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Anonymous said...

I really enjoy your blog and especially your writing on the microbiome.

Is eating soil/dirt something you would recommend to improve gut flora?

Dr. B G said...

LOL -- of course. I was formula fed and received frequent antibiotics growing up. I think as a result I developed asthma (none of my younger siblings did) but I think what prevented other allergic types of conditions was the dirt I played in sometimes. I ran around all over the place until dark a lot on the east coast and liked to dig up ant hills for some add reason...

Can one find organic dirt? In the 70s one could, now, dunno....

Have you heard of Edible Earth by Magnetic Clay, company that produces Prescript Assist? I've taken that briefly (until I broke my jar)-- it's awesome!

Anonymous said...

Thank you for the reply!

You seem to have so much knowledge on the microbiota that I want to ask some more questions that I hope you take the time to answer:

- What do you think about resistant starch in regards to gut flora? You've probably seen the posts on

- In summary, what do you think is the best approach for someone looking to improve their gut flora? (No fecal transplant)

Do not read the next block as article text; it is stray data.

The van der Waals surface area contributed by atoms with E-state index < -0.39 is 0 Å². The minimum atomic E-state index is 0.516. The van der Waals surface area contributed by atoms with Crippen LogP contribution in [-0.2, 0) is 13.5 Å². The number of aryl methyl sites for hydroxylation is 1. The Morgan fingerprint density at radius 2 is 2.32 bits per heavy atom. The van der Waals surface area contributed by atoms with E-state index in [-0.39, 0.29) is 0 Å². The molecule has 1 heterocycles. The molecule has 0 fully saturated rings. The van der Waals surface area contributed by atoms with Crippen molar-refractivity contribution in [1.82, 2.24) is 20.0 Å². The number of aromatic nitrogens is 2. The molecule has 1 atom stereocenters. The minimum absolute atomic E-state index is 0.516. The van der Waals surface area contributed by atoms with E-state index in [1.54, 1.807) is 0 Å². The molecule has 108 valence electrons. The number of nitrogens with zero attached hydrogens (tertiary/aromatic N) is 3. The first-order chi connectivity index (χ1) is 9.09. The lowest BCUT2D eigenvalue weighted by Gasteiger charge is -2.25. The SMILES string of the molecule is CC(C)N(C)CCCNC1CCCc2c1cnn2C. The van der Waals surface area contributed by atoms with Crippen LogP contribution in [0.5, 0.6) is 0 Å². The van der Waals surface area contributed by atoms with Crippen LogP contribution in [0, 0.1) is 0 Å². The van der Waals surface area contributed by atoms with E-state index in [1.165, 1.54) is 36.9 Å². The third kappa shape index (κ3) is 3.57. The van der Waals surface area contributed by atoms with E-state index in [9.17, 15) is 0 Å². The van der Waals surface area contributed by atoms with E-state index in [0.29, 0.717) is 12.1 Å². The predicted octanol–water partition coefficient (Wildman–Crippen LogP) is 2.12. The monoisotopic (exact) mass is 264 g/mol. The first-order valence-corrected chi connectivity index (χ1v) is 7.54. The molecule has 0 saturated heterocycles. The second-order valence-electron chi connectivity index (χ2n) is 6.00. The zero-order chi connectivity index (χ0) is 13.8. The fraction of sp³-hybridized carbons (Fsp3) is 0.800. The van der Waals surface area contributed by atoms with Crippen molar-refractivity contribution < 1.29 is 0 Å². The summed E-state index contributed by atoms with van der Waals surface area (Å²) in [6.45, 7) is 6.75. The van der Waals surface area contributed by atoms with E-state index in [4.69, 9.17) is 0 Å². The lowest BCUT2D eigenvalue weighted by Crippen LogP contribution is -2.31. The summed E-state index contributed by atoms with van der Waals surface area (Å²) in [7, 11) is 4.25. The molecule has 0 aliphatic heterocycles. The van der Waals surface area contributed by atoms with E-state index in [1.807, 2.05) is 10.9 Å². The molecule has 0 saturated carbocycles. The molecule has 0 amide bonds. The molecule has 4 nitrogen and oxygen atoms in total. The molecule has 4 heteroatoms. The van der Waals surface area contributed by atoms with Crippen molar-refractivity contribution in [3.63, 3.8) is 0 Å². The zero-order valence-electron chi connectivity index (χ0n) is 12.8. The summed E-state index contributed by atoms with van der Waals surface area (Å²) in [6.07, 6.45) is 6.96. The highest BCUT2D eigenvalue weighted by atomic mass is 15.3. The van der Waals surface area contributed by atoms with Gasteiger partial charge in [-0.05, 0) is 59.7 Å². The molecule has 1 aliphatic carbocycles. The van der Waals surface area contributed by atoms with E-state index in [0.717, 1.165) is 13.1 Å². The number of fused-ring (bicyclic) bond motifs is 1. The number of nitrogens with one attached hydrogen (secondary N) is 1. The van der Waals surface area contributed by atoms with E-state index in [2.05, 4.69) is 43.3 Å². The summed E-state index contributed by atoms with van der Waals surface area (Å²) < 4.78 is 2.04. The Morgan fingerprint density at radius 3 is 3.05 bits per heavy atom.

Keep up the excellent work!

Dr. B G said...


I love your questions -- I wish I knew more but let's discuss what is known and make our observations from science, stories and history...

For RS (resistant starch), I think it definitely has a role for healthy gut function. Our good flora in the large colon need it to ferment into vitamins, amino acids, short chain fatty acids and oodles of other beneficial nutrients for us to absorb and utilize. Many of these we absolutely need for optimal health. Obviously I believe many things we are not currently measuring that the microbiota supply to us, for instance, immune function.

The people who cannot tolerate RS are those with SIBO. The inappropriate flora in the small intestines (which should be nearly sterile) will end up fermenting everything down the chute including RS, sugar and other disaccharides, FODMAPS, fiber, whole foods (meat, starches, etc). Some people know/feel it. Others with SIBO are pretty asymptomatic but they display the diseases of western civilization ....
--autoimmune diseases
--mood disorders, alcoholism
--heart disease, hypertension, strokes
--kidney, liver, gallbladder disease
--metabolic disorders, obesity, T2DM
--psoriasis, eczema, acne, rashes